State Grand Jury Declines to Criminally Charge Marlboro Police Sergeant in Connection with Pursuit that Led to Fatal Crash in Old Bridge on November 9, 2022

For Immediate Release: 

Office of the Attorney General
– Matthew J. Platkin, Attorney General
Office of Public Integrity and Accountability
– Thomas J. Eicher, Executive Director

For Further Information:

Media Inquiries-
Dan Prochilo

TRENTON — A state grand jury has voted to not file criminal charges at the conclusion of its deliberations regarding the death of Arturo Tlapa Luna, 33, of Freehold, New Jersey, a driver whose vehicle was hit by a stolen vehicle during a November 9, 2022, police pursuit. A Marlboro Township Police sergeant was pursuing the stolen vehicle but was not involved in the crash.

Mr. Luna’s death was investigated by the Office of Public Integrity and Accountability (OPIA) and presented to New Jersey residents serving on the state grand jury in accordance with the Independent Prosecutor Directive of 2019 (the “Directive”). In July 2021, OPIA issued standard operating procedures (SOPs) to ensure these grand jury presentations are conducted in a neutral and objective manner, with appropriate transparency regarding the process, consistent with the Directive.

The investigation included interviews of witnesses, review of photographs and video footage, and autopsy results from the State Medical Examiner. This evidence, including video of the incident, was presented to the grand jury. After hearing the testimony and reviewing the evidence, the grand jury concluded its deliberations on January 8, 2024, and voted “no bill,” meaning jurors concluded no criminal charges should be filed against Marlboro Police Sgt. Gregory Arrone.

According to the investigation, on November 9, 2022, the fatal crash occurred at 2:14 a.m. near the intersection of Spring Valley Road and Route 9 South in Old Bridge, after Sgt. Arrone attempted to stop a stolen Nissan Maxima, while investigating attempted car thefts from a neighborhood in Marlboro, Monmouth County. Sergeant Arrone learned the suspects were checking to see if they could open the doors of parked cars in driveways. When police officers arrived, the suspects ran back to the Maxima and fled the area.

The driver of the car, later identified as Samuel Villar, 20, of Somerset, New Jersey, drove away at a high speed and was pursued by Sgt. Arrone. The pursuit spanned nine miles, lasted more than seven minutes, and reached speeds of over 100 mph. OPIA’s investigation revealed that, during the pursuit, in the early morning hours, few cars and no pedestrians were along the route of travel. But, the pursuit continued to a heavily trafficked area of Route 9, where the vehicle Mr. Villar was driving ultimately ran a red light at a high speed and collided with a civilian vehicle that had the right of way. The driver of that civilian vehicle, Mr. Luna, died from injuries sustained in the crash. Sgt. Arrone’s vehicle was not involved in the accident.

On June 14, 2023, Mr. Villar pleaded guilty in the Middlesex County Superior Court to aggravated manslaughter, aggravated assault while eluding, and eluding. On December 4, 2023, he was sentenced to serve 12 years in New Jersey state prison, 85 percent of which must be served before parole eligibility, pursuant to the “No Early Release Act.”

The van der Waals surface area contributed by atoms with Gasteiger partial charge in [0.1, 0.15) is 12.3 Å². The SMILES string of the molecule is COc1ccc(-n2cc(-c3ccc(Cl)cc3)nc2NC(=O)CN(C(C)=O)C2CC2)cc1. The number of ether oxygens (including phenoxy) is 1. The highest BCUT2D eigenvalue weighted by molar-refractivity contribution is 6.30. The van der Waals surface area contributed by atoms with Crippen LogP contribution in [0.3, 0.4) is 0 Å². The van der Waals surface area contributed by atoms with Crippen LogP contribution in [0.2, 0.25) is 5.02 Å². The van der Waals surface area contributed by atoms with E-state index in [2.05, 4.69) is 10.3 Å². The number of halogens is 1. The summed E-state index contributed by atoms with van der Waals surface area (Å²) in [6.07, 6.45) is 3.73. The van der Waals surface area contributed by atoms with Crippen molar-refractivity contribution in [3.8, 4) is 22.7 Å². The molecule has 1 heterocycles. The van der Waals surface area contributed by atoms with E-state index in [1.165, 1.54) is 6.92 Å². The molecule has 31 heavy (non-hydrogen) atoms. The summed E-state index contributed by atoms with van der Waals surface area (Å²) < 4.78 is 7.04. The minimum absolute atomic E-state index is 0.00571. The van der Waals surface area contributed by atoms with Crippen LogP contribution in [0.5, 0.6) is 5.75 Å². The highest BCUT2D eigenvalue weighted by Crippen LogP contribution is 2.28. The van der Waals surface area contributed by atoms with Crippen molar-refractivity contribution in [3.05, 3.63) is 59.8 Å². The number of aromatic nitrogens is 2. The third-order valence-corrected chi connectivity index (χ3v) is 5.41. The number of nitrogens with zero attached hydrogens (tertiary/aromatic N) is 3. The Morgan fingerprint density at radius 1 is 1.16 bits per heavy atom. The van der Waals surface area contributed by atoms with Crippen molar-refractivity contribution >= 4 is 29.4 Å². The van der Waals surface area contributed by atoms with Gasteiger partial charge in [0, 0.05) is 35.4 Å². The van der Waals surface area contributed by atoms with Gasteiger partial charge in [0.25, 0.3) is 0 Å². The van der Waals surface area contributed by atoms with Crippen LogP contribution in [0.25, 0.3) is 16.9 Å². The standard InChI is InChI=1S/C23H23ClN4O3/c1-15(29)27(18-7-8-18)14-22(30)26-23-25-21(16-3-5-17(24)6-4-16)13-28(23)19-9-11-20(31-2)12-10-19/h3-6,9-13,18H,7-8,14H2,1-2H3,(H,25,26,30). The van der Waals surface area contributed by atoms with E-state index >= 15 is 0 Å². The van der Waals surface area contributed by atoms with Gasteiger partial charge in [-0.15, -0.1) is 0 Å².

Footage related to the crash from a traffic camera, a security camera, and a police dashboard camera were previously released. Those recordings are posted online: Click here to view the recordings.

A 2019 law, P.L. 2019, c. 1, requires the Attorney General’s Office to conduct investigations of a person’s death that occurs during an encounter with a law enforcement officer acting in the officer’s official capacity or while the decedent is in custody. It requires that all such investigations be presented to a grand jury to determine if the evidence supports the return of an indictment against the officer or officers involved. The grand jury is instructed on the elements of the potential criminal offenses, including criminal homicide offenses, that could be brought and, as required by statutes, is instructed on self-defense and other forms of legal justification.

A conflicts check was conducted pursuant to the Independent Prosecutor Directive and no actual or potential conflict of interest was found involving any individual assigned to the investigation. Prior to presentation to the grand jury, the investigation was reviewed by OPIA Executive Director Thomas Eicher in accordance with the policies and procedures established for these presentations in the SOPs.

At the conclusion of these investigations, pursuant to the Independent Prosecutor Directive and SOPs, OPIA determines whether any principal should be referred to the appropriate law enforcement agency for administrative review in accordance with the AG’s Internal Affairs Policy & Procedures. OPIA monitors any resulting review and takes such actions as are necessary to ensure that the review is completed in a timely fashion, and that appropriate actions are taken based on the results of the review.

The Independent Prosecutor Directive is posted on the Attorney General’s website and is available here: Independent Prosecutor Directive

OPIA’s standard operating procedures for grand jury presentations of investigations involving fatal police encounters are also posted on the Attorney General’s website, and are available here: OPIA Grand Jury SOPs




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